UK’s student migration data ‘potentially misleading’

Watchdog says data ‘does not bear the weight that is put on it in public debate’

July 27, 2017
passengers exit airport
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Estimates of the number of overseas students who leave the UK after studying are painting a “potentially misleading” picture of net migration and should be treated with caution, the country’s statistics watchdog has warned.

In a report published on 27 July, the Office for Statistics Regulation (OSR) warns that the estimates – based on a survey of people entering and leaving the country – need to carry a warning due to the potential for error.

The data, published each quarter by the Office for National Statistics (ONS), have consistently suggested that far fewer overseas students are leaving the UK than arriving, leading to speculation that a major factor was students overstaying their visas.

In her previous role as home secretary, Prime Minister Theresa May suggested that “too many” students were overstaying in a speech that sought to justify the government’s policy of making it tougher for students to gain visas.

But in a letter accompanying the new report, the director-general of the OSR, Ed Humpherson, says that the “former-student emigration estimate does not bear the weight that is put on it in public debate”.

This is because it is based on responses to the International Passenger Survey (IPS), which, while helpful for making estimates of net migration overall, may not be reliable enough to make a judgement on student flows.

“We therefore have asked [the] ONS to make clearer [in its quarterly statistics] that this estimate should be treated with caution,” Mr Humpherson’s letter continues.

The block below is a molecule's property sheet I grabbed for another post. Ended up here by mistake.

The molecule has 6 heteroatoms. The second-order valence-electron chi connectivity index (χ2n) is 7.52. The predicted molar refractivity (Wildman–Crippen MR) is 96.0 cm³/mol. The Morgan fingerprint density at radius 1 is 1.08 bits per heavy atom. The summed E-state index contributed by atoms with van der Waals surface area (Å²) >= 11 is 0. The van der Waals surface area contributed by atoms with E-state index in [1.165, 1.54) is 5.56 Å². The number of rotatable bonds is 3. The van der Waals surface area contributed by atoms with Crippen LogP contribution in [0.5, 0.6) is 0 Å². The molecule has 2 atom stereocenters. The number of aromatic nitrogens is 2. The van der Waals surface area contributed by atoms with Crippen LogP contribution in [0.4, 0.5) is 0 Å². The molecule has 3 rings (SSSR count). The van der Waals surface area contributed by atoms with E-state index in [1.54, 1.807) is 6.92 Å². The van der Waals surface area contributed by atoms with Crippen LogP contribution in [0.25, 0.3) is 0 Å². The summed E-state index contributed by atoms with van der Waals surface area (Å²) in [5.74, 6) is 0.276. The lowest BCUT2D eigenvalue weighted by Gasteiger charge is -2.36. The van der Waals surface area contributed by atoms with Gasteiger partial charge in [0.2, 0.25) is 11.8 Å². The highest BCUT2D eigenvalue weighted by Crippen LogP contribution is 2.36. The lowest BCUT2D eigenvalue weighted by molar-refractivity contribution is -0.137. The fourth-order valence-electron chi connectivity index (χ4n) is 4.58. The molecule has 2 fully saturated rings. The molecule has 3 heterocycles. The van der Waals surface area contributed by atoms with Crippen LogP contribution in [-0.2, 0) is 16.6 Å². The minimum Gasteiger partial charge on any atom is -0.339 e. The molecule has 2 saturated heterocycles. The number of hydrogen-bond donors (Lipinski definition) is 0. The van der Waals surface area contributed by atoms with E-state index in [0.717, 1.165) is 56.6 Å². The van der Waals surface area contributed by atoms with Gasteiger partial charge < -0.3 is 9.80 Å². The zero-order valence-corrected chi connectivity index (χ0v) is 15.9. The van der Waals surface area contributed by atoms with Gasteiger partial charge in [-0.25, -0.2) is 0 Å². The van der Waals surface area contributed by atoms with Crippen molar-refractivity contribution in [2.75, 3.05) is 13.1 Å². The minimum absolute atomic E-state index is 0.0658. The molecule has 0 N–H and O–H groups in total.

In its report, the watchdog says that the estimate “creates doubts about the patterns of student migration and generates a narrative that is potentially misleading for a topic of major public interest and policy sensitivity”.

It adds that “former-student emigration could reasonably be expected to be lower than student immigration, due to the range of outcomes of former students, but it is unclear whether it occurs on the scale seen in the ONS estimates”.

The body has told the ONS that it should make clear that previous and future estimates are “experimental” data and has asked it to publish more contextual information about the statistics.

Alistair Jarvis, acting chief executive of Universities UK, said that he was “pleased” that the OSR had recognised the potential problems with the data and that the IPS “was never intended to be an accurate measure of migration flows”. 

“We know from other data that only a very small percentage of international students failed to comply with their visa requirements,” he said.

James Pitman, a spokesman for Destination for Education, a group backed by private providers of university preparation courses for overseas students, also welcomed the report and said that immigration policy was being based on “flawed data which does not accurately represent the nature of international students”.

The ONS is due to publish its next round of net migration statistics on 24 August.

The OSR report was published on the same day that the government announced that it was asking the Migration Advisory Committee to produce a report on the costs and benefits of European Union migrants, including students and academics, that will inform the UK’s post-Brexit immigration policy.

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